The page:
However, with the increase in the number of cases and the extension of follow-up, concerns have surfaced with respect to the postoperative outcomes of cervical decompression and fusion, especially multilevel fusion. Some argue that fusion surgery alters the mechanical behavior of the original spine and inevitably modifies the stress distribution and movement patterns of the adjacent vertebral bodies. Biomechanical changes, including concentrated stress, increased compensatory activity, and stability loss, in the adjacent segments creates accelerating degeneration. Single- or multilevel fusion will lead to adjacent segment degeneration, and it is generally thought that multilevel fusion causes increased injury.6–11
Park et al22 reported that 2-level fusion significantly increased compensatory stress within adjacent intervertebral disks compared with 1-level fusion. They also reported that fusion was more challenging and pseudarthrosis was more likely to occur with increasing instrumented fusion segments.22 Brodke and Zdeblick23 found that 1-level ACDF had a fusion rate as high as 97%, whereas the 3-level ACDF fusion rate decreased to 83%. Swank et al24 determined that the likelihood of pseudarthrosis was 10% in 1-level surgery, 44% in 2-level surgery, and 54% in 3-level surgery.
As such, nonfusion cervical spine surgery has emerged to preserve the motion of the segments operated on and thus reduce the stress on the adjacent segments. Recently, the development of nonfusion cervical spine surgical techniques represented by cervical artificial disk replacement has increased worldwide. Artificial disk replacement maintains the height and ROM of the replaced segments and decreases the stress on adjacent segments, thus reducing or avoiding adjacent segment degeneration.
Previous studies have reported that the use of artificial disk replacement contributes to good clinical and radiological outcomes for 1- and 2-level cervical disk disease.2,4,5 Theoretically, multilevel cervical artificial disk replacement can be performed in patients with multilevel cervical disk disease. Nevertheless, increasing the number of segments to be replaced leads to more technically demanding surgical procedures and more prostheses-related complications. It is sometimes difficult for the surgeons to find an ideal location for the implanted intervertebral disk prosthesis and an exact spatial alignment, which may lead to abnormal ROM of the segment and normal disks postoperatively. How the incremental difference affects the normal physiological function of the cervical spine after multilevel cervical artificial disk replacement remains unknown, but it is an issue of great concern.14 Therefore, optimal treatment for cervical disk disease involving 3 or more levels needs to be developed.
Artificial disk replacement combined with fusion considerably reduces possible complications from multilevel artificial disk replacement and largely maintains segmental ROM, averting the drawbacks of multilevel fusion.15 In the current study, patients reported significant improvements in postoperative NDI and VAS scores relative to preoperative levels, but no significant differences existed between the 2 groups. Therefore, the current authors believe that the hybrid constructs generate a surgical efficacy similar to traditional fusion procedures for the treatment of cervical disk disease. In addition, both techniques offered favorable decompression, avoided further deterioration of neural function, relieved symptoms, and reconstructed cervical stability.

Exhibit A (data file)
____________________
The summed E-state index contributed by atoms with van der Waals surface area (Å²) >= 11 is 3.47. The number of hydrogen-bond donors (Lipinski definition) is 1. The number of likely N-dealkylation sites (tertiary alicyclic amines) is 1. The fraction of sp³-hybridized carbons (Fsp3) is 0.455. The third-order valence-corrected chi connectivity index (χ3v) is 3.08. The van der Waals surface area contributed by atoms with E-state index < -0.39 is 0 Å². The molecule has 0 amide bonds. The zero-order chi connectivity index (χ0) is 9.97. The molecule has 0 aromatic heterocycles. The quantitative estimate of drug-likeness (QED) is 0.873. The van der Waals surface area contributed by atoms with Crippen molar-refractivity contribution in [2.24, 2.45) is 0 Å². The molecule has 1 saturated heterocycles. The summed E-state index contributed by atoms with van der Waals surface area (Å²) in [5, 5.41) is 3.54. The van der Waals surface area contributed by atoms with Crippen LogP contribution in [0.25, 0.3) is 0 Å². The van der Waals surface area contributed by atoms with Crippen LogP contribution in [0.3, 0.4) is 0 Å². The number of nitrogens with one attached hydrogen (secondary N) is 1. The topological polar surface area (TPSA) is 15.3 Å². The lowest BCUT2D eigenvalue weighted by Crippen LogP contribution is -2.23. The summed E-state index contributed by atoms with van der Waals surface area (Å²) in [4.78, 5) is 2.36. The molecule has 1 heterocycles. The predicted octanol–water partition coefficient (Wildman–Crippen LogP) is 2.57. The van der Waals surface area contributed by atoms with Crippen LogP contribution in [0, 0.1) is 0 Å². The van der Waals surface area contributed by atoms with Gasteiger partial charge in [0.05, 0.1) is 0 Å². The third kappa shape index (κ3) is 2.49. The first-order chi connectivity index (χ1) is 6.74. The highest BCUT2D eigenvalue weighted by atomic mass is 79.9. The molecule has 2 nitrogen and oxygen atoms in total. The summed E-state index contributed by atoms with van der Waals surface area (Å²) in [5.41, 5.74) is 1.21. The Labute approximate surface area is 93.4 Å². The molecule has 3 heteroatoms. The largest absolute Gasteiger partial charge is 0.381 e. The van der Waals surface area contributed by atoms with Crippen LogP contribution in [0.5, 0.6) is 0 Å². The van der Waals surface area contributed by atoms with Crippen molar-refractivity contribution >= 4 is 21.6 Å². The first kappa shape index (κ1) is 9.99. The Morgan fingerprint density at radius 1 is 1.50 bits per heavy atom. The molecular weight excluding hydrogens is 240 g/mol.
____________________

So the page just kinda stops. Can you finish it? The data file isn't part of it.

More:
Shin et al25 reported that compared with 2-level fusion, artificial disk replacement combined with fusion led to faster postoperative recovery of ROM and a largely restored the ROM at 2 years postoperatively, exhibiting a significant difference from the 2-level fusion, which is consistent with the current findings. Therefore, the current authors believe that artificial disk replacement combined with midlevel ACDF for treatment of 3-level cervical disk disease had no significant effect on the overall ROM of the cervical spine. One patient in the hybrid constructs group developed heterotopic ossification, but the occurrence of heterotopic ossification did not affect clinical symptoms and ROM.
In the hybrid constructs group, the superior and inferior adjacent cervical segments showed decreased ROM at 1 month postoperatively compared with preoperative levels. The ROM started to gradually increase at 3 months and became greater than the preoperative levels at 6 months. However, in the hybrid constructs group, the increase in the ROM of the adjacent cervical segments measured at 6, 12, and 24 months postoperatively did not differ significantly from preoperative measurements. The ROM of the superior and inferior adjacent cervical segments in the 3-level ACDF group decreased at 1 month postoperatively. The ROM increased at 3 and 6 months postoperatively and increased significantly at 12 and 24 months postoperatively when compared with pre-operative measurements.
At subsequent follow-up, 1 patient required revision surgery for adjacent segment degeneration and 1 patient had implant migration in the 3-level ACDF group. Based on the above data, the authors believe that artificial disk replacement combined with mid-level ACDF may be superior to 3-level ACDF in the prevention of adjacent segment degeneration.